After months denying any wrongdoing, Myanmar has admitted its forces helped kill 10 Rohingya in custody in an apparent bid to blame a few rogue soldiers for what the global community alleges is part of an organized ethnic cleansing campaign.
Since the August crackdown the army vigorously denied any abuses, instead locking down access to Rakhine state and accusing critics, including the U.N., of pro-Rohingya bias and spreading "fake news."
Then late on Wednesday it suddenly changed tune: an internal probe found four members of the "security forces" helped kill 10 Rohingya militant suspects at Inn Din village on September 2, leaving their bodies in a hastily-dug pit. "It was found that the incident was not submitted to superior levels," it said.
The unprecedented acknowledgment, relayed on the Facebook page of the office of army chief Min Aung Hlaing, rippled out across the rights community that has spent months piecing together allegations of numerous atrocities.
"This grisly admission is a sharp departure from the army's policy of blanket denial of any wrongdoing," said James Gomez, Amnesty International's regional director for Southeast Asia and the Pacific.
"However, it is only the tip of the iceberg," he added, urging independent investigation into other allegations.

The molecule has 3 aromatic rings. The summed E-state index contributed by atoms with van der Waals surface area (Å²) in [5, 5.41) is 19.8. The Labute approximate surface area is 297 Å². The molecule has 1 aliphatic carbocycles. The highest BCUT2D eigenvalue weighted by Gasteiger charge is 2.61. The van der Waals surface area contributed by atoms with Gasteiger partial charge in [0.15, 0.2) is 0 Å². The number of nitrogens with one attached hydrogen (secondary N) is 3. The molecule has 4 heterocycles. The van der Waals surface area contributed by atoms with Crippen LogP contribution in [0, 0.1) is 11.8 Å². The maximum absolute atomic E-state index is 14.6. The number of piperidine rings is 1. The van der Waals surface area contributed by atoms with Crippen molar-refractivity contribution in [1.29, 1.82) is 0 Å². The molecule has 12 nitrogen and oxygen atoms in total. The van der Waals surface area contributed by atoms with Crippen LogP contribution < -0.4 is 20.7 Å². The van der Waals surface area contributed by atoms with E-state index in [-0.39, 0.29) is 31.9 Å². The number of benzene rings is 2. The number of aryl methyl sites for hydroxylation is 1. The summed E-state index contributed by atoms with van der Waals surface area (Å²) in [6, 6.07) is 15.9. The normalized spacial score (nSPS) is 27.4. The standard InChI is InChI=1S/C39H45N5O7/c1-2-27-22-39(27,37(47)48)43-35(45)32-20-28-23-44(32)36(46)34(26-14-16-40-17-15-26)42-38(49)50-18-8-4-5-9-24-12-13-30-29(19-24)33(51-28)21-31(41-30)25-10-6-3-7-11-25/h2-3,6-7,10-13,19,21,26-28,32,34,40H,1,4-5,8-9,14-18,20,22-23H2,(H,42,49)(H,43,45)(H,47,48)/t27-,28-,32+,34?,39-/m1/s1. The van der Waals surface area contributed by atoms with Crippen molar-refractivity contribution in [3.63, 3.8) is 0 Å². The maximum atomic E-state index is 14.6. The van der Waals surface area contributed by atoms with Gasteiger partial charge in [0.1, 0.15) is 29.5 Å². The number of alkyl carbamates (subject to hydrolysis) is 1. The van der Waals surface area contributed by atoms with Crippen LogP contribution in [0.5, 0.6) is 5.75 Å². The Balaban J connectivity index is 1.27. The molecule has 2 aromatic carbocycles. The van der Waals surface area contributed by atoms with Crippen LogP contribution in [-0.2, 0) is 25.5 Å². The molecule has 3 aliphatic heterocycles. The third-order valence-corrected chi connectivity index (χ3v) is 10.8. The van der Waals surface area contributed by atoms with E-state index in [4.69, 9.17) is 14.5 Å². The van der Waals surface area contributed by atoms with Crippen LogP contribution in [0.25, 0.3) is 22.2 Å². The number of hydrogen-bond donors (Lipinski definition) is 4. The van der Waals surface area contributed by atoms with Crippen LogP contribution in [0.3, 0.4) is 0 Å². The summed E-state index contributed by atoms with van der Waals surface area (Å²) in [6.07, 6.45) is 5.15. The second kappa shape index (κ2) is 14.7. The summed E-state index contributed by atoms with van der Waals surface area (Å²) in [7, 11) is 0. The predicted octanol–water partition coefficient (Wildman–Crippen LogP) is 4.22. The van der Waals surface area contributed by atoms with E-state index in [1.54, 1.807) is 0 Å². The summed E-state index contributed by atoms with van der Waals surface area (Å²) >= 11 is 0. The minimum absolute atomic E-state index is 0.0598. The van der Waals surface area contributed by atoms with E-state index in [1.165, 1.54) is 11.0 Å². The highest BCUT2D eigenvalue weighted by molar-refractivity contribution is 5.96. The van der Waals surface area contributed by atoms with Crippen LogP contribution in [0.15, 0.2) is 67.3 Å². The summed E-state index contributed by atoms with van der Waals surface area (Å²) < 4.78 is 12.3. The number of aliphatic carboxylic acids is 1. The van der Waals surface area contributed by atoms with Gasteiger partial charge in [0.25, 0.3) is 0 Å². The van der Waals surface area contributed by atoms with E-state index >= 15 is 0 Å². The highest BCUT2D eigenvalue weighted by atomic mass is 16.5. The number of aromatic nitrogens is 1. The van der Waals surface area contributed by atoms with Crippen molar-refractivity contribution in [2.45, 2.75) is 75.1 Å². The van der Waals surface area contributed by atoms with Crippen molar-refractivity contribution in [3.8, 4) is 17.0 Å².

Some observers say the army move is an attempt to retake control of the story after rumours of extra-judical killings at Inn Din and the surrounding area began to seep out.
According to U.N. estimates, more than 655,000 Rohingya Muslims crossed into Bangladesh after the Myanmar army launched a crackdown on suspected Muslim insurgents blamed for carrying out attacks on security posts in restive Rakhine state on Aug. 25. The U.N. and U.S. have described the military operation as "ethnic cleansing" of the Muslim minority, but have not released specific death tolls. The U.N. rights chief called for a fresh international investigation into Myanmar's abuses against its Rohingya Muslim minority, warning of possible "elements of genocide." The United Nations defines genocide as acts intended to destroy a national, ethnic, racial or religious group in whole or in part. A U.N. convention requires all countries to act to halt genocide and to punish those responsible.
The stateless Rohingya have been the target of communal violence and vicious anti-Muslim sentiment in mainly Buddhist Myanmar for years. Myanmar has denied citizenship to the Rohingya since 1982, and excludes them from the 135 ethnic groups it officially recognizes, which effectively renders them stateless. They have long faced discrimination and persecution with many Buddhists in Myanmar calling them "Bengalis" and saying they migrated illegally from Bangladesh, even though they have lived in the country for generations.
Please click to read our informative text prepared pursuant to the Law on the Protection of Personal Data No. 6698 and to get information about the cookies used on our website in accordance with the relevant legislation.
6698 sayılı Kişisel Verilerin Korunması Kanunu uyarınca hazırlanmış aydınlatma metnimizi okumak ve sitemizde ilgili mevzuata uygun olarak kullanılan çerezlerle ilgili bilgi almak için lütfen tıklayınız.